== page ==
Government, Salem, TRANSPORTATION

State dispatch: DMV (mostly) closes, studded tire season extended, Republican legislators promise bipartisanship

The Oregon Capitol building in Salem. Photo: Chas Hundley

Coronavirus resources: CDC on the coronavirusOregon Health Authority resourcesWashington County resourcesOregonian reporting on the coronavirusOPB glossary of coronavirus termsNYTimes free reporting on the coronavirus

Coronavirus in Oregon: the numbers

With more and more testing coming to Oregon, more and more positive cases are being confirmed. 

As of Tuesday morning, the most recently available numbers, the Oregon Health Authority reported that there were 208 confirmed cases of COVID-19 in the state, with 76 of them in Washington County, more than any single other county. Statewide, 4,350 tests have returned negative results. 

In Oregon so far, at least eight people with the coronavirus have died.

[We rely on subscribers to keep the lights on at the Gales Creek Journal. Support us with a digital subscription: Click here to start]

ODOT moves studded tire removal deadline to May 1

Those who’ve held off on removing their studded tires have been granted a reprieve, at least until May 1. 

The Oregon Department of Transportation has extended the deadline to remove studded tires until May 1, in response to the coronavirus public health crisis, with nonessential travel throughout the state being nixed by Governor Kate Brown.  

Typically, the agency allows motorists to use studded tires between November 1 and March 31; in 2018 both the Washington Department of Transportation and ODOT extended the studded tire deadline in their respective states to April 15 due to forecasts calling for late-season snow that could impact travel throughout both states. Previous to April 2018, the last time the ODOT extended its March 31 deadline was in 2012.

ODOT says studded tires over time cause major damage to local, county and state roadways. A 2014 study conducted by the state agency concluded that studded tires cause about $8.5 million in damage each year to Oregon roads, highways, and freeways.

DMV offices close for most motorists

With Governor Brown’s “Stay Home, Save Lives” Executive Order mandating that Oregonians stay home as much as possible, the DMV is curtailing most of their in-person operations.

Firstly, the agency has shuttered all but six of their field offices, leaving just the following cities with DMV locations open: Baker City, Bend, Hermiston, Medford, North Salem, and the Southeast Portland location at 8710 SE Powell Blvd.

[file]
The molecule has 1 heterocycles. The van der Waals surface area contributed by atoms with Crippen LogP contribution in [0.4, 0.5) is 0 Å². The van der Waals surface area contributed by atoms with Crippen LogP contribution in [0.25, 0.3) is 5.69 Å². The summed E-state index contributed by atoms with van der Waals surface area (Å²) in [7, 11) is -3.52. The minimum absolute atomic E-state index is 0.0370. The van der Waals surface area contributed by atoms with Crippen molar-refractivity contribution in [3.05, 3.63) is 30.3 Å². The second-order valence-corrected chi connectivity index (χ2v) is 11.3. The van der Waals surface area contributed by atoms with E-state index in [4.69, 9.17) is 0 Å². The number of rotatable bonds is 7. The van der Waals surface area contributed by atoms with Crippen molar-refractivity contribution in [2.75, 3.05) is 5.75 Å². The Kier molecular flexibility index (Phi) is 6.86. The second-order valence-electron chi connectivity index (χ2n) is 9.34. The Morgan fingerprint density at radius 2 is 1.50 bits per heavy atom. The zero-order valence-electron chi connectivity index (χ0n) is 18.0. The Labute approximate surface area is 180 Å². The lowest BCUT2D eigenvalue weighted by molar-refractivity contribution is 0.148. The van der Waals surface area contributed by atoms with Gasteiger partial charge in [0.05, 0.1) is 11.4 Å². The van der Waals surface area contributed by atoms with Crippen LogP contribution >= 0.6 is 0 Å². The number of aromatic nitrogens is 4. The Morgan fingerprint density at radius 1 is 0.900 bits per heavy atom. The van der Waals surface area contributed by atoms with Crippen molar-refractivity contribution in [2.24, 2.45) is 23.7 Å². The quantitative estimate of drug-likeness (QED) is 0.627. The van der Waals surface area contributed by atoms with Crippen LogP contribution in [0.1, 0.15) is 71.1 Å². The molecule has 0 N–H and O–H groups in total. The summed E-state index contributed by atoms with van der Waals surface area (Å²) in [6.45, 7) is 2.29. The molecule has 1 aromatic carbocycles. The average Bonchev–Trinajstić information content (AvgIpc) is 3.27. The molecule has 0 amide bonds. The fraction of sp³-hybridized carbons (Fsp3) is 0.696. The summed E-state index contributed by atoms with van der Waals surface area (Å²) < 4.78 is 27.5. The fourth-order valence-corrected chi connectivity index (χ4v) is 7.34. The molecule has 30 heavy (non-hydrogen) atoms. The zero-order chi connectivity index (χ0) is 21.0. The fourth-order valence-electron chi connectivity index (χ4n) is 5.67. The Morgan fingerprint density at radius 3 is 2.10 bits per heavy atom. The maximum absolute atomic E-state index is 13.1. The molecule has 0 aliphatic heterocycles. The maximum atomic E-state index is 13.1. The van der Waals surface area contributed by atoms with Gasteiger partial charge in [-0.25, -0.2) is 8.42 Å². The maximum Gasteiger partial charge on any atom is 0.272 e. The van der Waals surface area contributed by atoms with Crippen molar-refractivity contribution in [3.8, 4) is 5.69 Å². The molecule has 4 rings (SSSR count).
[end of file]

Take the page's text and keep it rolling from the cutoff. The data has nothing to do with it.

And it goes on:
Secondly, at those locations, only those seeking to take a commercial driver knowledge test or receive a commercial driver license will be allowed an in-person visit, and it must be done by appointment only. 

Those looking for the commercial driver options should schedule an appointment for a knowledge test or commercial driver license issuance by calling their local DMV office phone number, 503-299-9999 in the Portland area, or 503-945-5000 elsewhere.

To schedule a CDL drive test, you must use a private third-party CDL tester business, according to ODOT. More information can be found at

For all others, online and by mail is your only option until April 28.

You can accomplish many tasks at and

Because DMV offices, as well as DEQ offices are closed, a grace period for the duration has been extended for the duration of the coronavirus pandemic, according to ODOT. 

In partnership with Oregon State Police, the Oregon State Sheriffs’ Association, and the Oregon Association of Chiefs of Police, the agency and law enforcement agencies will exercise discretion in enforcement of certain laws that are near-impossible or difficult to follow during the crisis, including the enforcement of expired driver licenses, vehicle registrations, trip permits, and disability permits. 

With the May 19 primary elections coming in Oregon, those wishing to register to vote can check the status of their affiliation or lack thereof with a party or register to vote at

Oregon legislature: A spirit of bipartisanship

Prior to the coronavirus crisis, Oregon’s short legislative session was marked by acrimonious partisanship as most Republican legislators boycotted the session over a cap-and-trade bill. 

But that’s all behind, for now, as most Oregon politicians set aside their differences to address the coronavirus pandemic, and it’s more important than ever, with the legislature expected to convene in the coming weeks for a special session to address the coronavirus. 

In a letter to Governor Kate Brown, the Oregon House Republican Caucus expressed their desire to work in a bipartisan fashion. 

“We are in uncharted territory, and the House Republican Caucus stands ready to work with our colleagues in the Oregon Legislature to respond quickly and responsibly to threats to public health and our economy. It is important that any action taken by the state balance the immediate health risks with the long-term well-being of our families through support for employees and main street businesses.

We continue to strongly support stay at home recommendations, social distancing, handwashing and less frequent person-to-person contact. The Stay Home Stay Safe initiative is appropriate and needed.”

The party noted a list of requests of the governor in regards to executive order 20-12, the “Stay Home, Stay Safe” mandate, and closed with a call for bipartisanship. 

“The response to COVID-19 is and needs to remain a bipartisan effort. Our commitment to working together for the benefit and well-being of all Oregonians has never been stronger.”

Chas Hundley is the editor of the Gales Creek Journal and sister news publications the Banks Post and the Salmonberry Magazine. He grew up in Gales Creek and has a cat.

Sign up for free Gales Creek news in your inbox ↓

The groceries your family needs!

New patients only, no cash value, cannot be combined with any other offers